Cosmetic surgery, once an option only for the wealthy, famous, and excessively vain, has moved decidedly into mainstream America.
The result has been an explosion of coverage on all types of procedures, from nose jobs and skin peels to breast augmentation and tummy tucks.
"Twenty years ago, it was all still very taboo," notes Jeff Knezovich, EVP of the American Academy of Cosmetic Surgery (AACS). "Now it's a very social thing that people are willing to talk about."
The media have also increased their coverage of men opting for forehead lifts, hair transplants, and rhinoplasty, notes Charles Baase, AACS' marketing and communications manager. However, he adds, "Although more men are seeking treatment, there continue to be barriers when it comes to getting them to talk about it, so it's often a tougher story to do."
Many procedures are less invasive and more affordable. Roger Ryerson, SVP with Gibbs & Soell, suggests cosmetic surgery is also benefiting from a surge in interest in all things medical.
Ryerson, who represents a firm making medical devices for cosmetic surgery, adds, "With stories like the face transplant in France, we were able to get coverage for our clients because their product is used by the physicians who are candidates to do the first face transplant here."
Carla Young Harrington, a senior associate with Susan Carol Associates, which represents a cosmetic surgery group in Virginia, says even getting patients to go public is no longer the challenge it once was. "Patients are now more willing to participate in articles because a lot of them want to be a source of inspiration to others," she says. "And even with doctors, you don't have to do much media training because they're used to talking to patients in layman's terms."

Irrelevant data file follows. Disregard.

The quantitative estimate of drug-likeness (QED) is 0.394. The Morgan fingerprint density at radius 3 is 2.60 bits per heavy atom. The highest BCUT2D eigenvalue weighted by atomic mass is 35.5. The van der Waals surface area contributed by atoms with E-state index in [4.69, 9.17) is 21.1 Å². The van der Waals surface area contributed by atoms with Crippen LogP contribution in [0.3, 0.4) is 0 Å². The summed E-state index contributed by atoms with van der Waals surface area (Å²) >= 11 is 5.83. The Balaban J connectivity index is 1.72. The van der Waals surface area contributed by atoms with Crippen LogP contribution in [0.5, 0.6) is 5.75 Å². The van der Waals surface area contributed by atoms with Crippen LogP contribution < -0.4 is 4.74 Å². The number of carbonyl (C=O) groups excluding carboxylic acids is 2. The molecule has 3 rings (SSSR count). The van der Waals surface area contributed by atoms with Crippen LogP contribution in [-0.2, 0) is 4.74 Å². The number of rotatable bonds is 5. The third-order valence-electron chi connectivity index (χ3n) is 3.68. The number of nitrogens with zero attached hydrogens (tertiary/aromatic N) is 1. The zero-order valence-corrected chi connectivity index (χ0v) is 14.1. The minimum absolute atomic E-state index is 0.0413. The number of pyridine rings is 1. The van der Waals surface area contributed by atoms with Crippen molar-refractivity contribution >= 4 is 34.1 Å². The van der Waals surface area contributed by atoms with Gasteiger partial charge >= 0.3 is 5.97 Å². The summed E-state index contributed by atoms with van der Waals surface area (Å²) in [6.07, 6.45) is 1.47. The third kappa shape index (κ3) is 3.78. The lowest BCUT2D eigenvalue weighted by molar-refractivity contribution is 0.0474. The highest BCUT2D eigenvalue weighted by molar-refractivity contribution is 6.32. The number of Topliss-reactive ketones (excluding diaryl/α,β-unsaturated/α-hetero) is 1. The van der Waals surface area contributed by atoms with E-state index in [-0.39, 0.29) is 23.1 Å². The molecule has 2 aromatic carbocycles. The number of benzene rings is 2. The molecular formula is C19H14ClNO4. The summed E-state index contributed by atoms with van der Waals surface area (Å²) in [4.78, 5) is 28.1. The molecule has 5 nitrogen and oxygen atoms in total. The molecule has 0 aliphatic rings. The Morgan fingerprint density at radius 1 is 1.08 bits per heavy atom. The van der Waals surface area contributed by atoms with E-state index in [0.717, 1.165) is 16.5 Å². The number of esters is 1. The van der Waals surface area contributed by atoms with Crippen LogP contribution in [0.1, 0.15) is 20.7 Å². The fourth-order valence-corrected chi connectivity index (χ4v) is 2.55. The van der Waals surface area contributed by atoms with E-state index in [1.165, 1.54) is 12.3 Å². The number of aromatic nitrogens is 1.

"Reporters and the public today look at a lot of cosmetic procedures as simply an extension of skin care," adds Krisse Mansfield, account executive with Formula PR's New York office. "USA Today just ran a huge story on how executives are getting face-lifts, and magazines like Allure regularly cover the latest cosmetic procedures."
Knezovich warns that with shows like Extreme Makeover, the media may be becoming too cavalier about cosmetic procedures. AACS is working with MS&L on media outreach to remind people that "anytime you have surgery it's a serious procedure, and you need to go in prepared and develop that doctor-patient relationship."
PITCHING... Cosmetic surgery
As cosmetic surgery becomes more commonplace, you don't need the celebrity hook anymore, so just concentrate on finding real-world patients for reporters
Look to expand beyond the health, fitness, and medical beats to pitch cosmetic surgery stories; beauty, fashion, and even general lifestyle reporters may show some interest
You don't have to include the price of cosmetic surgery in your initial pitch, but make sure you can offer the numbers to reporters to show how affordable many procedures have become